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November Construction Output Up As Supply Chain Improves

Cartoon human throwing cash in the air whilst sitting at a desk looking at increasing construction output.

November 2021 saw construction sector output grow at its fastest rate in four months. Evidence suggested that the supply chain was overcoming the issues that caused drag over recent months.

The IHS Markit and Chartered Institute of Purchasing & Supply (CIPS) latest data revealed the seasonally adjusted Construction PMI Total Activity Index (PMI) for November was up at 55.5 from October score of 54.6.

 HIS Markit / CIPS UK Construction PMI Total Activity Index showing growth since previous months
The proportion of construction companies reporting delays from suppliers fell showing a downward trajectory from 63% in September and 54% in October down to the current 47% in November. This reveals a clear trend and a marked increase in confidence in the sector that the supply chain problems were over their worst.

The issues have not disappeared completely however with only 4% reporting an in improvement in supply lead times and the shortage of HGV drivers again being the cause for delivery delays in getting materials to sites.

72% of respondents did report an increase in purchase prices in November, while only 3% reported a decline.

What do industry leaders have to say about the increase in Construction Output?

Duncan Brock, group director at CIPS, said: “47% of construction firms reporting longer waiting times is the smallest number for eight months.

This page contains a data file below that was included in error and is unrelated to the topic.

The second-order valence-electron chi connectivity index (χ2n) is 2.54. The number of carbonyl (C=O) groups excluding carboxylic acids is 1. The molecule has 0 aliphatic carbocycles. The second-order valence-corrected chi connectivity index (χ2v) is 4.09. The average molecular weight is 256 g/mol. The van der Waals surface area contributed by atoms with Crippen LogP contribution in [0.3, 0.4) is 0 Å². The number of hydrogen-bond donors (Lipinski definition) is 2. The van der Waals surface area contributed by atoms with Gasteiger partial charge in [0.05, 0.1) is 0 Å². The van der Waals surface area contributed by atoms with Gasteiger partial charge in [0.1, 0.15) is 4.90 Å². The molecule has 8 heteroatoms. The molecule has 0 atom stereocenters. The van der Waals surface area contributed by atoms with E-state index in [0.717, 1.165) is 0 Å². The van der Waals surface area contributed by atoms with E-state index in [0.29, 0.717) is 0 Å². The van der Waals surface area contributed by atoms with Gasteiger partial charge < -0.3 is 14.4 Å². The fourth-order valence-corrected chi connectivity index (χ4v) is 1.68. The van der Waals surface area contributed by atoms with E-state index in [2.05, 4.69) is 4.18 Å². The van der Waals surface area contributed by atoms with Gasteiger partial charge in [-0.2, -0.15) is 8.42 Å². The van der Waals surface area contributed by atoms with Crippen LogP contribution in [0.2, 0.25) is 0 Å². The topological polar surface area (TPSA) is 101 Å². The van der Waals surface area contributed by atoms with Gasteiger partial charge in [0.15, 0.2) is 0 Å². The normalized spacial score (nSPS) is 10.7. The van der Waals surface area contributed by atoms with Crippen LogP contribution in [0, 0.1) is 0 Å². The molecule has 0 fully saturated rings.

“Even with this glimmer of hope that the pressure on deliveries easing, purchasing remained at higher level to counteract disruptions from ongoing driver shortages and port delays as supply chain managers bought more than their immediate need.”

Even with the situation improving, economists cautioned that the Omicron variant of Covid-19 threatened to disrupt construction sites in the coming winter months.

KPMG head of infrastructure, Jan Crosby, said: “While so far the new variant has had little to no impact on activity, it’s difficult at this stage to see how this plays out. Another tightening of restrictions, which could see more workers needing to self-isolate, could create further delays or shut down sites altogether. It is a shame there is so much to contend with because the fundamentals in the industry remain robust.”

And Max Jones, the director of Lloyds Bank’s infrastructure and construction team, added: “While a full-scale lockdown looks unlikely, a return to the volatility felt earlier in the year when sites were depleted by quarantine requirements will strain contractors, especially smaller players with leaner workforces.”

Tim Moore, director at IHS Markit, says UK builders saw a welcome combination of faster output growth and softer price inflation last month.

“Input price inflation remains extremely strong by any measure, but it has started to trend downwards after hitting multi-decade peaks this summer.

The latest rise in purchasing costs was the slowest since April, helped by a gradual turnaround in supply chain disruption and a slight slowdown in input buying. Port congestion and severe shortages of haulage capacity were again the most commonly cited reasons for longer lead times for construction products and materials.”

The latest monthly figures show output increasing in each of the last 10 months with the figure in June reaching 66.3, a 24 year high.

The commercial construction sector overtook housebuilding with a score of 56.5 and was the best performing with the latter’s score falling from 55.4 to 54.7 from the previous month. Civil engineering saw its score at the largest since August but still trailed other sectors.

Read our blog on the 2021 Construction Industry Growth Forecast